Wednesday, April 14, 2010

The Economy: A Pragmatic View

I come here today to assess the nation's economic recovery efforts and will provide links to support and fill in the details at the end of this essay.

 Just as a sick patient, the economy is out of intensive care and on the road to recovery. A return to full health is fragile. The wrong combination of events could return it to the OR where the coroner's call is on standby.

Our free market system is a cruel process where economic forces should be allowed to run its course along side enough government regulations to keep the bastards honest.

The financial institutions which drove us into the ditch while regulators looked the other way or were too stupid to recognize the symptoms, are now in decent recovery thanks to government bailout. Those paying back the TARP funds are now reporting substantial quarterly profits.

JP Morgan Chase, the first of the major banks to report, claims a $3.3 billion profit for January-March 2010. They achieved it by investing in derivative investments to offset the toxic residential and commercial loans still on their books from the bad old days.

To gain profits, Chase and other major banks are rehiring the same young Turk geniuses that drove the economy off the cliff. This time they also are focusing on astute risk management officers to avoid the same pratfalls. And yes, with the TARP restrictions off their backs, they have returned paying obscene bonuses and compensation to the best of the profit rainmakers.

That's the way banks operate. Get over it. Politicians and their constituents can't understand that. Keep in mind, the lowest of the low-level employees, the bank tellers, barely receive minimum wage.

As far as new bank regulation and financial reform legislation, the bill passed by the House and the one under consideration in the Senate have a few salient measures but on the whole go too far. One good measure is regulating hedge fund activities. A bad proposal is the government bullying banks to reduce principle on underwater home mortgages.

Don't believe for a minute what President Obama claims is an effort to prevent a complete market collapse in the future.

Don't believe for a minute the congressional bills in their present form would not curtail bank performance but instead pass additional costs onto the consumer. With some judicious additions and structural changes, the existing bank regulations are adequate. Financial reform should not be confused with health overhaul reform where doing nothing would have been unacceptable.

Don't believe Senate Minority Leader Mitch O'Connell when he says the legislation would have the government again protect those banks which are too big to fail. It doesn't.

This is all political claptrap.

The economic recovery for the masses and small businesses coupled with the unemployment rate officially at 9.7% but in reality closer to 14% will take years to improve. Home foreclosures continue at the rate of 2 million annually. By the time Obama seeks reelection in 2012 one of every four homes will have been in foreclosure sometime during the past five years.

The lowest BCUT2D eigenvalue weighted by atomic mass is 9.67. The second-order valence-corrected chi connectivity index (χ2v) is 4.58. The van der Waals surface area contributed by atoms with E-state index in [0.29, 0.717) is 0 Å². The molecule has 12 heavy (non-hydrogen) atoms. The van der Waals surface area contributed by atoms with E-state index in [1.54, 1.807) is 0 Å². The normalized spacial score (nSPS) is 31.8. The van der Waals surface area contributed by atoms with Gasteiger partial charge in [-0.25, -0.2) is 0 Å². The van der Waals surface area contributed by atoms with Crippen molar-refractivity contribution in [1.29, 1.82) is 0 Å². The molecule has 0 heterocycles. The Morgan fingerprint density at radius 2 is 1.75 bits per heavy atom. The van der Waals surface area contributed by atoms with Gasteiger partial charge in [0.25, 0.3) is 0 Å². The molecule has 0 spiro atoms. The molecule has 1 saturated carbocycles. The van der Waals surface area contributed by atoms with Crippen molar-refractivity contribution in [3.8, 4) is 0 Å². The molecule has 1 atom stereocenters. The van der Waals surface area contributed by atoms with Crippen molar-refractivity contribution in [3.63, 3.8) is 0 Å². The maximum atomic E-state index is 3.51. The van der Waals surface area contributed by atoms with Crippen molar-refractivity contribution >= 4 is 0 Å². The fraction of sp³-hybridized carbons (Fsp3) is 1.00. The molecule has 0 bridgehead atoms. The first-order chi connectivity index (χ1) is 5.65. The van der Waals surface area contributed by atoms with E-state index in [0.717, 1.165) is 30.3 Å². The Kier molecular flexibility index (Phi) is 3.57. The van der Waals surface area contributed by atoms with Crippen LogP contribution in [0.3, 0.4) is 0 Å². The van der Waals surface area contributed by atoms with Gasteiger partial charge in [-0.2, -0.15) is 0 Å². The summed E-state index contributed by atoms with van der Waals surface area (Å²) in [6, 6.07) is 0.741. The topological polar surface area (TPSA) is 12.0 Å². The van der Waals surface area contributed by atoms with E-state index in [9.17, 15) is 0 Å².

The brutal fact is because of government encouragement, greedy lenders and easy consumer credit, half of the people who lost their homes had no business qualifying and buying homes in the first place. Nor did it make sense with both husband and wife working to pay down a mortgage that equaled half their monthly income.

Yet, in a negative sense, consumers going into 2007 were victims of a system that unwittingly conspired to cripple them and then handed the bill to pay for the mess allowing the offenders to get back on their feet first and any "help" the working stiffs received only prolonged and deepened their indebtedness.

No wonder the masses are upset with Wall Street and the Washington political comedy of errors.

Cheer up. Hope if not help is on the way.

Retail sales were up 9.1% in March, the largest single monthly gain in a decade. Carmakers reported that incentives helped them post a 24% increase in March sales, the industry’s largest year-over-year increase in eight years. Total consumer prices, meanwhile, increased just .01% in March.

The bad news is the Fed is in near-panic mode that inflation is on the horizon and to counter that an increase from record lows in the prime lending rates will increase the next three years. That could translate into slower economic activity meaning less revenues for business and government spending programs.

Like it or not, the fat cats eat the best parts of the chicken first and the bones tossed over the fence are left for the masses. Employment gains work the same way. The first to be rehired by the banks are the rainmakers. The last are the grunts who actually produce a product or service the masses such as the department store sales clerk.

As Walter Cronkite said, that's the way ii is.

If you don't believe me, click here, here, here,  and here.

Readers comments are welcome as long as they remain civil. We reserve the right to delete any comments that are vulgar, libelous and totally irrelevant to this posting. -- Jer

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